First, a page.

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Used to be one of the wonders of the world: Spurs-Suns

May 8, 2010

If you want my attempt at writing about the Spurs-Suns from a more objective standpoint, head over to The Faster Times, but if you want me depressed with nothing to say then here's the place for it: 

The day the Wear brothers transferred from UNC, leaving the Heels with two post players for next year, on the same night where I saw the Braves go without a hit for the first seven innings of a 3-2 loss to the Nationals, my Dad asked me, "Is the series over?" in reference to the Spurs-Suns series, and, trying to remain positive on a day when most of my sports teams seemed to be floundering, I responded, "It'll be tough for them to win the series, but I really do think they'll win Game 3."  I was wrong.  I was really wrong.

A lot of people want to say that this Suns team is a lot better than any of their teams in the past.  I'm not sure of that, but I do know that they're better than this year's San Antonio Spurs; and that these Spurs are no where near as good as the Spurs teams that went onto win championships or even play in the WCF.

I told my Dad "they'll win Game 3," but, last night, as Goran Dragic surpassed Jared Dudley's Game 2 efforts to become the embodiment of the paradigm shift between these two teams, I was silent.  So was the AT&T Center, and both felt empty.  I've never cried over a basketball game, but last night I kind of wanted to, mainly because I was in such shock that I didn't know what else to do.

When Manu Ginobili went off in the third quarter, hitting off balance shots and step back threes, I thought the Spurs had this because that's how this series always goes.  Whenever the Suns push the Spurs, Manu slashes their throats with a play no other player would even attempt, Duncan stands like the Colossus of Rhodes, and if necessary, a Robert Horry intimidates the pieces of the puzzle into their proper places, denying the serfs their rise.  I thought Manu's play in the third quarter would inspire, as Manu and Duncan's play always has, the supporting Spurs to do something of merit; instead, Goran Dragic became what Steve Kerr was for the Spurs off the bench in '03 against the Mavs: unstoppable, inexplicable, devastating.  As a Spurs fan, I haven't felt this way since Derek Fisher stopped time in 2004.

And now we live inside the paradox where Tim Duncan is less inspiring than Steve Nash because, for once, it was Nash's supporting cast that was not intimidated, did not shrink, and did what they had to do, if not more.  And now I feel like Linus without my blue blanket because now it feels like Duncan's been reduced to that statue of a foot on Lost, or worse yet he just got stabbed like Jacob and is now waiting to be kicked into the fire.  One could even go as far as to say that we saw the Suns in John Locke's body, but they were no longer John Locke--they were a pick and roll smoke monster.  This is strange stuff: revelatory and world-changing and any other word you've got for turning point.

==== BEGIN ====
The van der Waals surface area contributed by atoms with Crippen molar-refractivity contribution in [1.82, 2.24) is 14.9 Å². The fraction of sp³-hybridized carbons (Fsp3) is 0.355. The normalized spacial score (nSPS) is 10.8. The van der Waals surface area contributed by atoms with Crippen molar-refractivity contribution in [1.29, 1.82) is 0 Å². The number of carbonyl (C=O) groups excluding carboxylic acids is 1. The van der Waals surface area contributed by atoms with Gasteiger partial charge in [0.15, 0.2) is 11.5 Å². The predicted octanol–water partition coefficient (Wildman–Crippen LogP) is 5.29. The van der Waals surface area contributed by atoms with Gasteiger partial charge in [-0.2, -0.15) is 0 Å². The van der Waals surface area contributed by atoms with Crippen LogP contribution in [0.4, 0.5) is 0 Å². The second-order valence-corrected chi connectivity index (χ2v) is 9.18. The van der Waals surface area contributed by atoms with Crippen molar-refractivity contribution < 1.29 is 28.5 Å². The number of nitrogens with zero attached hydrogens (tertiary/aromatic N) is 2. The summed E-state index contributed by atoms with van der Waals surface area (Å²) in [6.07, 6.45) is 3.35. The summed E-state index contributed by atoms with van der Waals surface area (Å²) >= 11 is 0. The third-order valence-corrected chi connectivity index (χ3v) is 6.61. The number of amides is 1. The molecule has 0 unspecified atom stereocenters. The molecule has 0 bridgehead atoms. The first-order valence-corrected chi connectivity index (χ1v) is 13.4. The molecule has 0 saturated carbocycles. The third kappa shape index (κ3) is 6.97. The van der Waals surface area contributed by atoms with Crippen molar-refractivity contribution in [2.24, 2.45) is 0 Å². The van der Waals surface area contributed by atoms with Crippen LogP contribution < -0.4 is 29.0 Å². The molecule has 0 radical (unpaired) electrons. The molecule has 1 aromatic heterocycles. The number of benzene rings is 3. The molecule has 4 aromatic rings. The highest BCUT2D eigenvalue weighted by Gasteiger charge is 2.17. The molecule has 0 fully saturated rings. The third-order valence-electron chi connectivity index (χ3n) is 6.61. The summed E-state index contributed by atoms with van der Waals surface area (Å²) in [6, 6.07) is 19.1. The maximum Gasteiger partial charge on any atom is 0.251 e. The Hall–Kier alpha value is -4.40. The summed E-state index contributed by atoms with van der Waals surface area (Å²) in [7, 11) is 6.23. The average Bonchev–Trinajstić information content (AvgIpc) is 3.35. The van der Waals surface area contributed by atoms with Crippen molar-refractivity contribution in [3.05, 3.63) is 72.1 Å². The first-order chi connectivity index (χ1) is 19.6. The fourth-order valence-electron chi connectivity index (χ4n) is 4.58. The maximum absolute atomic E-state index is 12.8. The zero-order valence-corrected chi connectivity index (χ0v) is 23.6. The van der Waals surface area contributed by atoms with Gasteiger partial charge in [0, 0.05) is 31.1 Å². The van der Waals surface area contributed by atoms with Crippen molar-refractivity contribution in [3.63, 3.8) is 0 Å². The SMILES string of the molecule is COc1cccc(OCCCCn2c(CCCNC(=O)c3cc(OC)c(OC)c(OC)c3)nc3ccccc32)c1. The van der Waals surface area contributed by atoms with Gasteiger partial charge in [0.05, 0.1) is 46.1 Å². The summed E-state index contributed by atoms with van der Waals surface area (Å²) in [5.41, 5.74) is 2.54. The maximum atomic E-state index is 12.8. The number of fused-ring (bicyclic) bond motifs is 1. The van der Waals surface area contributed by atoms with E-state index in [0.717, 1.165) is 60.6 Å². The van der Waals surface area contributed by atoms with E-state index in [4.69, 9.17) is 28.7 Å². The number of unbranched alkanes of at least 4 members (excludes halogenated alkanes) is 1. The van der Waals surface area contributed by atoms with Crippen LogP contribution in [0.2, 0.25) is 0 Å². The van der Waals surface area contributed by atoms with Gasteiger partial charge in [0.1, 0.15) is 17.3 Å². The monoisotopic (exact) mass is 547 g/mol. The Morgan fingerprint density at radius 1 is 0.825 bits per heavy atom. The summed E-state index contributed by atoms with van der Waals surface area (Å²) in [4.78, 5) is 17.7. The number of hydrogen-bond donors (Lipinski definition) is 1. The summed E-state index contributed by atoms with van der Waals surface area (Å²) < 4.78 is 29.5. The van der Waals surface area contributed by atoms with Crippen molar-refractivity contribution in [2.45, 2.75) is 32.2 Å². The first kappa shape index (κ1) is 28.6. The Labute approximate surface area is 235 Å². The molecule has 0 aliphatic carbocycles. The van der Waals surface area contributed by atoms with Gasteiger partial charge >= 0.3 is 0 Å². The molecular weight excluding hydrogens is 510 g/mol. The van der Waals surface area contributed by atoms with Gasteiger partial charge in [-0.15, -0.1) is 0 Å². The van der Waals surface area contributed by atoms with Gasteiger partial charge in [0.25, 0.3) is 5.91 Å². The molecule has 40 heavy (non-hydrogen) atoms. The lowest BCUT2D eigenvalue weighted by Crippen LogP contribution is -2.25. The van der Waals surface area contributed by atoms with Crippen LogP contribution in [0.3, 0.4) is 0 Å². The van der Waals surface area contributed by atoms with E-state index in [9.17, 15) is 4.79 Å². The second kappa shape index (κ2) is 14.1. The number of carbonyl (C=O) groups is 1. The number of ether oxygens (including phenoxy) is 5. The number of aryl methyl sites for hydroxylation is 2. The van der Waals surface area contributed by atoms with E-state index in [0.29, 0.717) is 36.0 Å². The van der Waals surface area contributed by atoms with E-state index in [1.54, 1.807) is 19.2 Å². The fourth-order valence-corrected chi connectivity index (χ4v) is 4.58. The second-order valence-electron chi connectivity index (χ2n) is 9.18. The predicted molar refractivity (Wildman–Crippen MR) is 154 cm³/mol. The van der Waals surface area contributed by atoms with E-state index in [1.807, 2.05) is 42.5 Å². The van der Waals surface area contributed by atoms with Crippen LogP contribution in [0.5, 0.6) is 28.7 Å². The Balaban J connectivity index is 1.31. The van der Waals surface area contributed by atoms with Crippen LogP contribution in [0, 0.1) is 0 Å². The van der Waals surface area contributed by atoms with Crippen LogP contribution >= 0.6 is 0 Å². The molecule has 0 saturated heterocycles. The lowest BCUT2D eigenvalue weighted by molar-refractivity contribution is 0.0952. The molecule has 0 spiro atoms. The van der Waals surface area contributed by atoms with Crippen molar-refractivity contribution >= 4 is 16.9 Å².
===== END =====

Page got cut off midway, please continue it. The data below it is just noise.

Or, it at least feels like it should be.

Everyone is shocked, or acting like they just got back from Damascus, but before the Spurs beat the Mavs, most people were talking about the Suns as possibly the best team in the Western Conference (cause of their record) and as a threat to challenge the Mavs and the Lakers.  They were a lot of people's sleeper pick, until we all saw the Spurs handle the Mavs and forgot what year this is.

I'm still not sure how to react.  My safety blanket is a broken statue, and I long to be like Sayid in this current season of Lost, feeling absolutely nothing.  San Antonio could get swept.  They could win Game 4, maybe even Game 5. They have had double digit leads in each of the last two games.  Who knows?  Maybe this is all just a set up for the ultimate con against Phoenix.  A team's never come back from 3-0, but then again Steve Nash has never beaten the Spurs.  I would think it possible, if there had been so much as a whisper out of San Antonio, its team, or its fans.

All in all, it feels like "night on the sun" and things are "hopelessly hopeless."

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